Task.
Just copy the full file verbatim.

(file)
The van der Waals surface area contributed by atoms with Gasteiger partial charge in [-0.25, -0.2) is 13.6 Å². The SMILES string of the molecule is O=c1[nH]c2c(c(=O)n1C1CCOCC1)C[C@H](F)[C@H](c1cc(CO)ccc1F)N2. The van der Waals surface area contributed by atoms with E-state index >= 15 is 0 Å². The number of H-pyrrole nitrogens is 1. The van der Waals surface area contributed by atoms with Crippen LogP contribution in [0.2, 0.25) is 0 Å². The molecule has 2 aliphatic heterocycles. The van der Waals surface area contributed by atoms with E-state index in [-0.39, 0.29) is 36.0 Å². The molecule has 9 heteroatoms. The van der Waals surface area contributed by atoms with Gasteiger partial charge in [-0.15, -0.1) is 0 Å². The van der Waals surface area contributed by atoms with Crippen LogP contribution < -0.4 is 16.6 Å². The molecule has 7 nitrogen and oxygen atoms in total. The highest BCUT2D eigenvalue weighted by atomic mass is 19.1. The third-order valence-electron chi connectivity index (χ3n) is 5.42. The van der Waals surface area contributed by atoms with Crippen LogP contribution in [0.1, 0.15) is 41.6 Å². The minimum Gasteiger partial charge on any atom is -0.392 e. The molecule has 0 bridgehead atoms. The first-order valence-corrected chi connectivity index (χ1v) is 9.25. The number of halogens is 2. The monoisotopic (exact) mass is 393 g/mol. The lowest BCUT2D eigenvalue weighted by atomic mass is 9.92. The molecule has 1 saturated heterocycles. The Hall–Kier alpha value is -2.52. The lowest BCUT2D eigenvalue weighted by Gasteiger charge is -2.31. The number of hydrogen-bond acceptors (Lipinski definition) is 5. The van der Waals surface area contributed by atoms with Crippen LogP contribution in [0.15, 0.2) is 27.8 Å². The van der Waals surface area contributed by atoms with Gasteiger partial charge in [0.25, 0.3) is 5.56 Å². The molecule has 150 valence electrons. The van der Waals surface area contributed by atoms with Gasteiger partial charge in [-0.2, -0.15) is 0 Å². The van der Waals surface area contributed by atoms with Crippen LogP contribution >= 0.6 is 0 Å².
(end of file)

The van der Waals surface area contributed by atoms with Gasteiger partial charge in [-0.25, -0.2) is 13.6 Å². The SMILES string of the molecule is O=c1[nH]c2c(c(=O)n1C1CCOCC1)C[C@H](F)[C@H](c1cc(CO)ccc1F)N2. The van der Waals surface area contributed by atoms with E-state index >= 15 is 0 Å². The number of H-pyrrole nitrogens is 1. The van der Waals surface area contributed by atoms with Crippen LogP contribution in [0.2, 0.25) is 0 Å². The molecule has 2 aliphatic heterocycles. The van der Waals surface area contributed by atoms with E-state index in [-0.39, 0.29) is 36.0 Å². The molecule has 9 heteroatoms. The van der Waals surface area contributed by atoms with Gasteiger partial charge in [-0.15, -0.1) is 0 Å². The van der Waals surface area contributed by atoms with Crippen LogP contribution < -0.4 is 16.6 Å². The molecule has 7 nitrogen and oxygen atoms in total. The highest BCUT2D eigenvalue weighted by atomic mass is 19.1. The third-order valence-electron chi connectivity index (χ3n) is 5.42. The van der Waals surface area contributed by atoms with Crippen LogP contribution in [0.1, 0.15) is 41.6 Å². The minimum Gasteiger partial charge on any atom is -0.392 e. The molecule has 0 bridgehead atoms. The first-order valence-corrected chi connectivity index (χ1v) is 9.25. The number of halogens is 2. The monoisotopic (exact) mass is 393 g/mol. The lowest BCUT2D eigenvalue weighted by atomic mass is 9.92. The molecule has 1 saturated heterocycles. The Hall–Kier alpha value is -2.52. The lowest BCUT2D eigenvalue weighted by Gasteiger charge is -2.31. The number of hydrogen-bond acceptors (Lipinski definition) is 5. The van der Waals surface area contributed by atoms with Crippen LogP contribution in [0.15, 0.2) is 27.8 Å². The van der Waals surface area contributed by atoms with Gasteiger partial charge in [0.25, 0.3) is 5.56 Å². The molecule has 150 valence electrons. The van der Waals surface area contributed by atoms with Gasteiger partial charge in [-0.2, -0.15) is 0 Å². The van der Waals surface area contributed by atoms with Crippen LogP contribution >= 0.6 is 0 Å².